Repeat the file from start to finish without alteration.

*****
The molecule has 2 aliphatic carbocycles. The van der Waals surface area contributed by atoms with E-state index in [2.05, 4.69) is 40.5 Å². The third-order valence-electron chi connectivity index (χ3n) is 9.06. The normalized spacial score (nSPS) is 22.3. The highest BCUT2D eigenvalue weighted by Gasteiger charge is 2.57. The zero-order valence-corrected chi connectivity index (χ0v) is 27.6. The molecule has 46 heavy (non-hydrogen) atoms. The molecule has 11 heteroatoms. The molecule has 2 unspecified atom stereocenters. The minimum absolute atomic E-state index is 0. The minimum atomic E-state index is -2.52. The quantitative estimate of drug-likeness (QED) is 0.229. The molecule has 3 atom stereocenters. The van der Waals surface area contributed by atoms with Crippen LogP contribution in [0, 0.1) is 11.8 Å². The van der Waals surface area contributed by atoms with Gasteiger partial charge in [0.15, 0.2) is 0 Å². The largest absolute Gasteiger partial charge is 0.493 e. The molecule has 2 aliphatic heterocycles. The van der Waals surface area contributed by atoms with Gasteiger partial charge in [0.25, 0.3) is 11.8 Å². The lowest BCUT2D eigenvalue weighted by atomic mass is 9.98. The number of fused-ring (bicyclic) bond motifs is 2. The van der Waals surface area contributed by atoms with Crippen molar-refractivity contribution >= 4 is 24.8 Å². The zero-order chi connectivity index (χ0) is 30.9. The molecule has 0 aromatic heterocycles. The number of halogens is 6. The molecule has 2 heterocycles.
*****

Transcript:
The molecule has 2 aliphatic carbocycles. The van der Waals surface area contributed by atoms with E-state index in [2.05, 4.69) is 40.5 Å². The third-order valence-electron chi connectivity index (χ3n) is 9.06. The normalized spacial score (nSPS) is 22.3. The highest BCUT2D eigenvalue weighted by Gasteiger charge is 2.57. The zero-order valence-corrected chi connectivity index (χ0v) is 27.6. The molecule has 46 heavy (non-hydrogen) atoms. The molecule has 11 heteroatoms. The molecule has 2 unspecified atom stereocenters. The minimum absolute atomic E-state index is 0. The minimum atomic E-state index is -2.52. The quantitative estimate of drug-likeness (QED) is 0.229. The molecule has 3 atom stereocenters. The van der Waals surface area contributed by atoms with Crippen LogP contribution in [0, 0.1) is 11.8 Å². The van der Waals surface area contributed by atoms with Gasteiger partial charge in [0.15, 0.2) is 0 Å². The largest absolute Gasteiger partial charge is 0.493 e. The molecule has 2 aliphatic heterocycles. The van der Waals surface area contributed by atoms with Gasteiger partial charge in [0.25, 0.3) is 11.8 Å². The lowest BCUT2D eigenvalue weighted by atomic mass is 9.98. The number of fused-ring (bicyclic) bond motifs is 2. The van der Waals surface area contributed by atoms with Crippen molar-refractivity contribution >= 4 is 24.8 Å². The zero-order chi connectivity index (χ0) is 30.9. The molecule has 0 aromatic heterocycles. The number of halogens is 6. The molecule has 2 heterocycles.